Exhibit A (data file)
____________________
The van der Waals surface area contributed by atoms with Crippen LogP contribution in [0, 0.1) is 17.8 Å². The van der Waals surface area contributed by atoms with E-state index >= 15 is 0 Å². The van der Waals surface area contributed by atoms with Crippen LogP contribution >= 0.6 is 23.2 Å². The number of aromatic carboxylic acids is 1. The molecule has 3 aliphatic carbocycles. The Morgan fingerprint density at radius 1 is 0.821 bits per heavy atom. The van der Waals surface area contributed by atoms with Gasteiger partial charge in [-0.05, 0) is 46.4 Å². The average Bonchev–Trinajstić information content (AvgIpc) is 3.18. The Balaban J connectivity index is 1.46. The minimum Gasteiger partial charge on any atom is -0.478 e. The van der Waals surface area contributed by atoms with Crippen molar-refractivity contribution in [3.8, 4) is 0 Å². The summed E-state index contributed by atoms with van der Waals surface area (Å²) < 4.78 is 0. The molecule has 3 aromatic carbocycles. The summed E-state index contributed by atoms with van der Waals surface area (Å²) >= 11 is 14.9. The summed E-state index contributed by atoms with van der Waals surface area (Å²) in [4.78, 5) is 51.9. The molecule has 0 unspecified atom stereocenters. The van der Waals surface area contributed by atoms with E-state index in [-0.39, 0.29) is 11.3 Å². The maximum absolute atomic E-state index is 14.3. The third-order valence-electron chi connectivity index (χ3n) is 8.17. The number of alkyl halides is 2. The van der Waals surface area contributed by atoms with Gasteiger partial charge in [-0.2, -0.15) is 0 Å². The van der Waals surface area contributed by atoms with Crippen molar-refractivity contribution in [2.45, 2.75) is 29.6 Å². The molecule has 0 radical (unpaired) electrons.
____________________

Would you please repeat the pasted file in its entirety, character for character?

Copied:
The van der Waals surface area contributed by atoms with Crippen LogP contribution in [0, 0.1) is 17.8 Å². The van der Waals surface area contributed by atoms with E-state index >= 15 is 0 Å². The van der Waals surface area contributed by atoms with Crippen LogP contribution >= 0.6 is 23.2 Å². The number of aromatic carboxylic acids is 1. The molecule has 3 aliphatic carbocycles. The Morgan fingerprint density at radius 1 is 0.821 bits per heavy atom. The van der Waals surface area contributed by atoms with Gasteiger partial charge in [-0.05, 0) is 46.4 Å². The average Bonchev–Trinajstić information content (AvgIpc) is 3.18. The Balaban J connectivity index is 1.46. The minimum Gasteiger partial charge on any atom is -0.478 e. The van der Waals surface area contributed by atoms with Crippen molar-refractivity contribution in [3.8, 4) is 0 Å². The summed E-state index contributed by atoms with van der Waals surface area (Å²) < 4.78 is 0. The molecule has 3 aromatic carbocycles. The summed E-state index contributed by atoms with van der Waals surface area (Å²) >= 11 is 14.9. The summed E-state index contributed by atoms with van der Waals surface area (Å²) in [4.78, 5) is 51.9. The molecule has 0 unspecified atom stereocenters. The van der Waals surface area contributed by atoms with E-state index in [-0.39, 0.29) is 11.3 Å². The maximum absolute atomic E-state index is 14.3. The third-order valence-electron chi connectivity index (χ3n) is 8.17. The number of alkyl halides is 2. The van der Waals surface area contributed by atoms with Gasteiger partial charge in [-0.2, -0.15) is 0 Å². The van der Waals surface area contributed by atoms with Crippen molar-refractivity contribution in [2.45, 2.75) is 29.6 Å². The molecule has 0 radical (unpaired) electrons.